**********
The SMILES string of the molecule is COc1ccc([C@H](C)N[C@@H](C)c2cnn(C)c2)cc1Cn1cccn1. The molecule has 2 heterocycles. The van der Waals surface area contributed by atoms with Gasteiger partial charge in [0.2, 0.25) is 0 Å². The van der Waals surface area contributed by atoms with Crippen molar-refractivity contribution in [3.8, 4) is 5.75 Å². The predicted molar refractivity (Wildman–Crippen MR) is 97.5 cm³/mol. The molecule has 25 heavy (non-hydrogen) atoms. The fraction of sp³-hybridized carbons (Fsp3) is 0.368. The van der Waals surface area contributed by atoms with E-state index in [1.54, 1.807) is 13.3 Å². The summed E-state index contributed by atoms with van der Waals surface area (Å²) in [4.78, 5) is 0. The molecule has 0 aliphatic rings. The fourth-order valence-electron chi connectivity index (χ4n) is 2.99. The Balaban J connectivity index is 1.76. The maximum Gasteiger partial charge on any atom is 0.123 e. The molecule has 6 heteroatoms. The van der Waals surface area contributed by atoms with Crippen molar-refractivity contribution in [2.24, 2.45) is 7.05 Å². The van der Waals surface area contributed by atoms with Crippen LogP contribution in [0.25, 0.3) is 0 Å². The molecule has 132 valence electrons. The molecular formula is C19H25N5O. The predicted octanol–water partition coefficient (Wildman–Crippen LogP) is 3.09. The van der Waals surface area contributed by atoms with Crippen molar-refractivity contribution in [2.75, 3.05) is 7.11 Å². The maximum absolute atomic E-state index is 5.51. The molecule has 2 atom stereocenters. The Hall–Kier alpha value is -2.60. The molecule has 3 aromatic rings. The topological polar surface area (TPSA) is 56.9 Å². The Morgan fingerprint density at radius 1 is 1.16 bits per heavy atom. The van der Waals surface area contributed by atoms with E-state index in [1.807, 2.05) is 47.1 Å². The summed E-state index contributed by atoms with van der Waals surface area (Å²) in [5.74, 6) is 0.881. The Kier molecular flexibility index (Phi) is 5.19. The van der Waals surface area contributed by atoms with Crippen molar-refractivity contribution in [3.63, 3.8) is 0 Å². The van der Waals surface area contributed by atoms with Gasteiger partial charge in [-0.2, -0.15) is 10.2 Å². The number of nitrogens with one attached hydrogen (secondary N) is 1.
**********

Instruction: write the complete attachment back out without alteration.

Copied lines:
The SMILES string of the molecule is COc1ccc([C@H](C)N[C@@H](C)c2cnn(C)c2)cc1Cn1cccn1. The molecule has 2 heterocycles. The van der Waals surface area contributed by atoms with Gasteiger partial charge in [0.2, 0.25) is 0 Å². The van der Waals surface area contributed by atoms with Crippen molar-refractivity contribution in [3.8, 4) is 5.75 Å². The predicted molar refractivity (Wildman–Crippen MR) is 97.5 cm³/mol. The molecule has 25 heavy (non-hydrogen) atoms. The fraction of sp³-hybridized carbons (Fsp3) is 0.368. The van der Waals surface area contributed by atoms with E-state index in [1.54, 1.807) is 13.3 Å². The summed E-state index contributed by atoms with van der Waals surface area (Å²) in [4.78, 5) is 0. The molecule has 0 aliphatic rings. The fourth-order valence-electron chi connectivity index (χ4n) is 2.99. The Balaban J connectivity index is 1.76. The maximum Gasteiger partial charge on any atom is 0.123 e. The molecule has 6 heteroatoms. The van der Waals surface area contributed by atoms with Crippen molar-refractivity contribution in [2.24, 2.45) is 7.05 Å². The van der Waals surface area contributed by atoms with Crippen LogP contribution in [0.25, 0.3) is 0 Å². The molecule has 132 valence electrons. The molecular formula is C19H25N5O. The predicted octanol–water partition coefficient (Wildman–Crippen LogP) is 3.09. The van der Waals surface area contributed by atoms with Crippen molar-refractivity contribution in [2.75, 3.05) is 7.11 Å². The maximum absolute atomic E-state index is 5.51. The molecule has 2 atom stereocenters. The Hall–Kier alpha value is -2.60. The molecule has 3 aromatic rings. The topological polar surface area (TPSA) is 56.9 Å². The Morgan fingerprint density at radius 1 is 1.16 bits per heavy atom. The van der Waals surface area contributed by atoms with E-state index in [1.807, 2.05) is 47.1 Å². The summed E-state index contributed by atoms with van der Waals surface area (Å²) in [5.74, 6) is 0.881. The Kier molecular flexibility index (Phi) is 5.19. The van der Waals surface area contributed by atoms with Crippen molar-refractivity contribution in [3.63, 3.8) is 0 Å². The van der Waals surface area contributed by atoms with Gasteiger partial charge in [-0.2, -0.15) is 10.2 Å². The number of nitrogens with one attached hydrogen (secondary N) is 1.